The National Governors Association (NGA) announced on October 24 the release of a report on pharmaceutical purchasing pools, touted by West Virginia Governor Bob Wise during a media blitz he used to launch the Southern States Coalition’s pharmacy working group.
The NGA report, issued by the Health Policy Studies Division of the group’s Center for Best Practices, outlines state efforts to control escalating prescription drug costs, including the development of purchasing cooperatives that enable participants to negotiate lower pharmaceutical prices, secure greater discounts and rebates with manufacturers, and improve quality of care due to the alliances’ increased market power.
Focusing on two interstate purchasing pools—the Southern States Coalition and the New England Tri-State Prescription Coalition—and the intrastate efforts of Georgia, Massachusetts, and Texas, the report offers background and analysis of the development, structure, and goals of the various purchasing pools and their organizational status.
Southern States Coalition Issues RFP
The NGA report was released less than one week after the West Virginia Public Employees Insurance Agency issued a request for proposal for a multi-state pharmaceutical purchasing effort.
The new Southern States Coalition purchasing pool will serve state employees in Louisiana, Mississippi, Missouri, New Mexico, South Carolina, and West Virginia. The coalition creates a purchasing pool of approximately 1.4 million people, with at least eight additional states expressing interest in participating in the group.
“We’ve taken a unique approach in the development of the Southern States Coalition,” said West Virginia Governor Wise. “We found that with the dramatic increases in pharmaceutical spending, we could best serve our constituents by partnering with states that share a similar view about health care.”
The RFP issued on behalf of the coalition differs from traditional pharmacy benefit manager (PBM) arrangements in its reduction of rebate levels and the maximization of administrative fees paid to the managing group. This, explained Wise, “eliminates increased profits for the PBM should more people get sick and our expenditures increase.”
New England Unites
The New England Tri-State Prescription Coalition unites Maine, New Hampshire, and Vermont in an effort to address rising prescription drug costs for the states’ uninsured, under-insured, and those covered by government programs. The plan went into effect November 1. The coalition hopes to enhance the availability of prescription drugs for its beneficiaries, while also saving between 10 and 15 percent of the three states’ combined $387 million annual Medicaid bill.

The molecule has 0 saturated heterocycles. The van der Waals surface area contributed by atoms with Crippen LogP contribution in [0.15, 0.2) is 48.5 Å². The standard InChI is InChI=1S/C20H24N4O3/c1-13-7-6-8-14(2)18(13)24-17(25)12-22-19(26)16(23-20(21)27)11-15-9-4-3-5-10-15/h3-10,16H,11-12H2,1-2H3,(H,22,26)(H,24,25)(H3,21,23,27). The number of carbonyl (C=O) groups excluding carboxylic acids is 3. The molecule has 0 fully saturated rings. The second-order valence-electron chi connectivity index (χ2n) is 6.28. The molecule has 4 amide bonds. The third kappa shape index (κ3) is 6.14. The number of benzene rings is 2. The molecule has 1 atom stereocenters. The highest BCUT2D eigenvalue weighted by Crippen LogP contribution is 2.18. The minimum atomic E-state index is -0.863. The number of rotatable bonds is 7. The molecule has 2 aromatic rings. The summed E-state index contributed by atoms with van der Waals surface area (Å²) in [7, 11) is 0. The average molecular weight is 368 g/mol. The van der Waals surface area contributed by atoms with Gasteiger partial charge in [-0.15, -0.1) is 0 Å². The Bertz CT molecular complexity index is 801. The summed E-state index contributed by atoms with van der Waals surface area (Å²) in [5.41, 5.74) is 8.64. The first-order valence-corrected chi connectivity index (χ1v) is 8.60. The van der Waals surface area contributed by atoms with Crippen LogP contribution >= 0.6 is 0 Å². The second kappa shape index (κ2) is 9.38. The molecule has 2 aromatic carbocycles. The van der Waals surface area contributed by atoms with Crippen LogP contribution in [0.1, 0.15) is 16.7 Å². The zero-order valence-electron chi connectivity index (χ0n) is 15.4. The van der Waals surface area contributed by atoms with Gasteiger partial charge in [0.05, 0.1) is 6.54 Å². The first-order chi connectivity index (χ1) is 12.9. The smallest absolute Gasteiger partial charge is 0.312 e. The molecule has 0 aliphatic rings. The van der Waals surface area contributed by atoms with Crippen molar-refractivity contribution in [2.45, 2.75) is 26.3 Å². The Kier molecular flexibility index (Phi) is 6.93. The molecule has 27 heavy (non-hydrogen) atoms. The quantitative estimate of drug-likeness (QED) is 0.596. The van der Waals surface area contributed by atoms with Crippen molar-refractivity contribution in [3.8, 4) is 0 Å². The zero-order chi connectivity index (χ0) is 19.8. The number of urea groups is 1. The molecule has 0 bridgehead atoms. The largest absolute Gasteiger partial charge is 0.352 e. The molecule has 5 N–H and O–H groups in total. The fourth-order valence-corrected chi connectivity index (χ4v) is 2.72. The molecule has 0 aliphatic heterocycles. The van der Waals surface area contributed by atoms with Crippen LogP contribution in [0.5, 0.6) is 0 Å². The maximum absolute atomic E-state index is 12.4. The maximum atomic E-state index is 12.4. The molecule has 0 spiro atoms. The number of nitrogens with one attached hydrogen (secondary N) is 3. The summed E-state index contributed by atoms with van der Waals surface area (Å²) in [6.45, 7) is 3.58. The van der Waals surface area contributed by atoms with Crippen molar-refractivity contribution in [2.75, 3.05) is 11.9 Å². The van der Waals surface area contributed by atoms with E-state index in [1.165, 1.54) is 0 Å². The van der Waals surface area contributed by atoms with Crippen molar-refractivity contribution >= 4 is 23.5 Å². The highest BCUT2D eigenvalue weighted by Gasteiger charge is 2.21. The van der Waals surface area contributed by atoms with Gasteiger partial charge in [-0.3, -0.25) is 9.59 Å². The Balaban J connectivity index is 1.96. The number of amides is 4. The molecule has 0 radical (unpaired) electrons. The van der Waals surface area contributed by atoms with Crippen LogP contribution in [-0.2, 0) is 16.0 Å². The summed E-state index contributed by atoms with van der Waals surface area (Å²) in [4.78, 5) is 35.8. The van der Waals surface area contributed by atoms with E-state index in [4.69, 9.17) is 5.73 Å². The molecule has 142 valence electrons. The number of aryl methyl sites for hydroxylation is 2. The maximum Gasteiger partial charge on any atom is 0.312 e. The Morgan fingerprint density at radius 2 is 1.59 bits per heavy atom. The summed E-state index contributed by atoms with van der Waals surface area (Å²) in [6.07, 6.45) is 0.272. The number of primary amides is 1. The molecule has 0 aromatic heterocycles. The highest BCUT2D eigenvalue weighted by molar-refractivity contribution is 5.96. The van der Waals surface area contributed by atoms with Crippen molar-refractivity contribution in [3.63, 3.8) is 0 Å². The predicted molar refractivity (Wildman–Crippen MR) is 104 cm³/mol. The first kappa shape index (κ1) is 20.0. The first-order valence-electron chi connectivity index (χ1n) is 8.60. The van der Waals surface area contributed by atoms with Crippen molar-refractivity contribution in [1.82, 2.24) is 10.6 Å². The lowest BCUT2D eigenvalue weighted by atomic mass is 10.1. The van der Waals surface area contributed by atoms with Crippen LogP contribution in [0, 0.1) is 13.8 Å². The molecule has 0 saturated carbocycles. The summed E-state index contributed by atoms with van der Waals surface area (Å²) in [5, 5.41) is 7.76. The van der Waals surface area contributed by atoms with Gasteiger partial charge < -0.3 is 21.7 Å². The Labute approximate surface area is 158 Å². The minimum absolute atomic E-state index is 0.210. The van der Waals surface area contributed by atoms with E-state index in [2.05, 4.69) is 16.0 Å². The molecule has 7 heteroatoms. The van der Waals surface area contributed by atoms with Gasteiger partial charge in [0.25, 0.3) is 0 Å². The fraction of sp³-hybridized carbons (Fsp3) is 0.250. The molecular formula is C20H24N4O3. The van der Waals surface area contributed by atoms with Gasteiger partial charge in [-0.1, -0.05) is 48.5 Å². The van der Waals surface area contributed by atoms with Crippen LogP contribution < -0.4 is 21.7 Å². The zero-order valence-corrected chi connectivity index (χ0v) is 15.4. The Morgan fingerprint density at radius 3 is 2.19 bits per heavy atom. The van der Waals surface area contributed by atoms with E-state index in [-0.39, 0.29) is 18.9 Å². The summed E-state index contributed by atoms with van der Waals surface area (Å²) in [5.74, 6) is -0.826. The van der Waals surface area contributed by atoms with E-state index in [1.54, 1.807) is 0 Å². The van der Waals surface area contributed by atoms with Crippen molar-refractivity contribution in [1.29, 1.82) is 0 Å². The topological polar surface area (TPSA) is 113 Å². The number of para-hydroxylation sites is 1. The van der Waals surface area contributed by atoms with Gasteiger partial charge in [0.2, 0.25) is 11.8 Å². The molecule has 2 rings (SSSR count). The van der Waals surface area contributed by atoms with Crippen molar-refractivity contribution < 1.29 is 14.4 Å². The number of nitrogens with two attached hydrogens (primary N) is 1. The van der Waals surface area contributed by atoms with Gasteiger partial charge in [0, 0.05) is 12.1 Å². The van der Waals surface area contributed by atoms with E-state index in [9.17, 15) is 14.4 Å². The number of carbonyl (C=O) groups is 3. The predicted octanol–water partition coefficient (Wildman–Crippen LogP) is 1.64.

While interstate programs offer great potential for negotiating pharmaceutical discounts, they are not the only option available to states. In fall 2000, Georgia launched a multi-program purchasing cooperative that combined the state employees insurance plan, higher education health insurance programs, Georgia Medicaid, and the children’s health insurance program, PeachCare for Kids.
Similarly, the FY 2000 budget for the Commonwealth of Massachusetts created a bulk purchasing program aimed at saving approximately $200 million by grouping into one pool an estimated 1.6 million senior pharmacy assistance participants, Medicare and Medicaid enrollees, state workers, and uninsured and under-insured individuals. Implementation of the plan has not yet begun.
In June 2001, Texas created a multi-agency bulk purchasing system serving all state agencies that purchase pharmaceuticals, including the Departments of Health and Mental Health, state employees, retirees, teachers, and the prison system. The law creates the Interagency Council on Pharmaceuticals Bulk Purchasing, which the state estimates will save approximately $13 million in its first two years, beginning September 1.
In 1998, state Medicaid programs spent $11.7 billion on pharmaceutical purchases, an increase of $1.5 billion from 1997. Between 1990 and 1998, state spending on outpatient prescription drugs increased over 300 percent, from $4.8 billion to $14.8 billion.
“Pharmaceutical costs are one of the fastest growing state budgetary issues currently facing governors,” noted John Thomasian, director of NGA’s Center for Best Practices. “The development of both intrastate and interstate purchasing pools offers states the opportunity to wield significant market power and may result in the savings of hundreds of millions of dollars annually as additional states participate in such groups. West Virginia and the coalition states are at the forefront of developing new policies that hold down the rising costs of health care.”
Founded in 1908, the NGA is the instrument through which the nation’s governors collectively influence the development and implementation of national policy and apply creative leadership to state issues. Its members are the governors of the 50 states, three territories and two commonwealths.
Christine LaPaille works in the Office of Public Affairs at the National Governors Association. She can be reached at 202/624-5334, email [email protected].
For more information . . .
The full text of the NGA’s October 24 Issue Brief, “Pharmaceutical Purchasing Pools,” is available in text, HTML, and PDF at the NGA Web site, www.nga.org. The PDF document is also available through PolicyBot, The Heartland Institute’s free online research service. Point your Web browser to www.heartland.org, click on the PolicyBot icon, and search for document #3264427.